Death comes as the end. Or does it? Is it a process, or prakriya, as the man who runs a lodge in Varanasi calls it? A run-down structure by the ghats is the end point for people who know that their time is up, and a new independent Indian film called Hotel Salvation opens up the proverbial pandora’s box on subjects that we, the living, find tough to deal with. I can’t believe that I have sought out yet another Indian film at the Berlinale (my third in a row, except Gurinder Chadha’s Partition drama Viceroy’s House is perhaps not strictly Indian) but I am glad I did, because the young director, Shubhashish Bhutiani, seems as if he has an old, wise soul and takes us to a place of deep melancholy which is also, at the same time, life-affirming.
The trouble with making a film set in Benaras, and is about life and death, is that it instantly becomes prey to the cliches of worn exotica which panders to a Western audience. The film steers clear, sometimes by inches. While we are given scenes at the ghat, the pyres, the Ganga aarti, which is such a tourist staple, and the boat rides down the mighty river, the story stays firmly on the old man who has intuited that his time has come and his son who is tethered by his duties and love.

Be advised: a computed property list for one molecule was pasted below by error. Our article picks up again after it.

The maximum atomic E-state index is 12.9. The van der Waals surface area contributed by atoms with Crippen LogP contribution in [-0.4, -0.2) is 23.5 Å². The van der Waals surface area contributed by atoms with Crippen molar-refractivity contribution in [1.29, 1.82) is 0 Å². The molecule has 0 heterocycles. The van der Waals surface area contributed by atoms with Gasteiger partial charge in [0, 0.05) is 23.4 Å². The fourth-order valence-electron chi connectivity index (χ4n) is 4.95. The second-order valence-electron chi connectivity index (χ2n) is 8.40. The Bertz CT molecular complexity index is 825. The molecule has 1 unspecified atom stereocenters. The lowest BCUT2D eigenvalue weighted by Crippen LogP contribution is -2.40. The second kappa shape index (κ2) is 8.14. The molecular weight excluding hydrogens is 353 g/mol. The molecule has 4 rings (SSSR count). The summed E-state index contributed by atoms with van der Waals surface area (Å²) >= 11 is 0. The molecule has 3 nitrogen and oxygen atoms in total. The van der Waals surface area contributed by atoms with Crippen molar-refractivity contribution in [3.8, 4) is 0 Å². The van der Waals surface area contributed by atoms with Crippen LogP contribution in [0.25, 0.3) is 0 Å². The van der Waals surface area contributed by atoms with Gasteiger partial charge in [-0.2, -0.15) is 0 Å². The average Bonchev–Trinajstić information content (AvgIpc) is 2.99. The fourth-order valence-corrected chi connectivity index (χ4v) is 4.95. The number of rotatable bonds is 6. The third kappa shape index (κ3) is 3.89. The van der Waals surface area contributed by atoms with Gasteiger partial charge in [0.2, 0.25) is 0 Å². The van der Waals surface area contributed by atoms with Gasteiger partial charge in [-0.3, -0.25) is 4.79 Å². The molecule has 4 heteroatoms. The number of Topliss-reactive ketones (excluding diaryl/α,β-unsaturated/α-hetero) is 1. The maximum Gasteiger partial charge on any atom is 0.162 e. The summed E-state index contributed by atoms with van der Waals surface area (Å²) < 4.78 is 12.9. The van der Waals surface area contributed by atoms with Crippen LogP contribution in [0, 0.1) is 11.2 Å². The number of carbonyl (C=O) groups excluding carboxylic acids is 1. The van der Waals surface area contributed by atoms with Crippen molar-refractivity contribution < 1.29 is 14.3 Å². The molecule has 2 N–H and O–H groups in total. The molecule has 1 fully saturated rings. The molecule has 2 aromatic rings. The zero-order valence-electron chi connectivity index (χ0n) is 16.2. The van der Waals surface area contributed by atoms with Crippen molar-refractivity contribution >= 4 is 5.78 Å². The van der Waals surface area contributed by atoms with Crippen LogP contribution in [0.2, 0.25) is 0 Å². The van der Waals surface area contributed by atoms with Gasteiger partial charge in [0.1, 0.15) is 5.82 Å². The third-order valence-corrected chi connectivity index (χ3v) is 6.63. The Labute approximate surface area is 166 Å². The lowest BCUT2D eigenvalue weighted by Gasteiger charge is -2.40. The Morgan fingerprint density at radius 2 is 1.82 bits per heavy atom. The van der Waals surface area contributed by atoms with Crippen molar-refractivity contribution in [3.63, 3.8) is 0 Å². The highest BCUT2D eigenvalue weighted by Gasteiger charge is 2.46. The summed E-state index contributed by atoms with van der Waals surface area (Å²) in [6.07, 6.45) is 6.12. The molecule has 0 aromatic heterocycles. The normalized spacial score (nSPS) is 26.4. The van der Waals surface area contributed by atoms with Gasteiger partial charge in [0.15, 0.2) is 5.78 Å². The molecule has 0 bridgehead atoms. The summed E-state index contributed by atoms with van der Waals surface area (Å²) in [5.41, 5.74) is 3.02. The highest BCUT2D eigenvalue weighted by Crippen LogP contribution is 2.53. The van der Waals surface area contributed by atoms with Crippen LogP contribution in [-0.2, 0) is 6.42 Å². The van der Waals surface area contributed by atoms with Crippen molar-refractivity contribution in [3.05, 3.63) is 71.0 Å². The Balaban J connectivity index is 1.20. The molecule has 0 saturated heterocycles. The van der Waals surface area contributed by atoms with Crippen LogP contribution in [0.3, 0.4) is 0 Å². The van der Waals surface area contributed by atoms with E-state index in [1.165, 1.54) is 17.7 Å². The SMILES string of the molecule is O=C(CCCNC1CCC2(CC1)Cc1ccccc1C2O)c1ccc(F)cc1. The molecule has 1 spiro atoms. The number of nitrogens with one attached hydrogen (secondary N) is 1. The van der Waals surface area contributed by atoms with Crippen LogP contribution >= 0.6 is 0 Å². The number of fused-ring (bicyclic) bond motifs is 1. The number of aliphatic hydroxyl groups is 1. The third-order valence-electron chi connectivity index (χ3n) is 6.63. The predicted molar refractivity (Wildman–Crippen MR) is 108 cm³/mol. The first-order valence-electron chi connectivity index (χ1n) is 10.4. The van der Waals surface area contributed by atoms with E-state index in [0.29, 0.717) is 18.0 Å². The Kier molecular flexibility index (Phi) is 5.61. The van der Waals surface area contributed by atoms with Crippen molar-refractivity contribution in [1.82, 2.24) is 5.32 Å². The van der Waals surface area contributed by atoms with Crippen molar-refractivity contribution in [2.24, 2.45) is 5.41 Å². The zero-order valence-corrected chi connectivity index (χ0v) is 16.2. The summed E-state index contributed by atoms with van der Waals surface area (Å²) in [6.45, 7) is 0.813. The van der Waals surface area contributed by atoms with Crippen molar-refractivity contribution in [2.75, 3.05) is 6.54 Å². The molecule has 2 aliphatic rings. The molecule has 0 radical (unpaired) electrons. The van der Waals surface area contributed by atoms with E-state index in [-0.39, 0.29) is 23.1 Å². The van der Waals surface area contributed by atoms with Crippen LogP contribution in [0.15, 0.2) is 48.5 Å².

The most powerful thread in the film, in fact, is on the relationship between the father and son, and both Lalit Behl and Adil Hussain bring a welcome lived-in feeling to the most primal of units. The son’s resentments come out; the father realises that he was not as fair as he had convinced himself. And they forge something new, something warm between them , feelings that they didn’t quite share in their past.
So is this the beginning of an Indian summer? A fresh coming of Indian independent cinema whose trajectory ebbs and flows, sometimes throwing up films which make you sit up, and sometimes disappoint.
The advantage of showing in festivals like the Berlinale, where fiercely independent cinema gets head-hunted with a passion, is that the films catch global attention, and that’s a good way to take films into spaces they otherwise would never be able to access.
And the changing scenario in India (it’s slow but things are now starting to look different, in a good way), where some mainstream distributors are now betting on smaller, edgier films, ensures that we get to see them as well, in our multiplexes.
So is it all good, with each indie film which gets feted at the big global festivals like the Berlinale finding a release? No, of course not. The numbers are still small, but they are there. Baby steps. But incremental.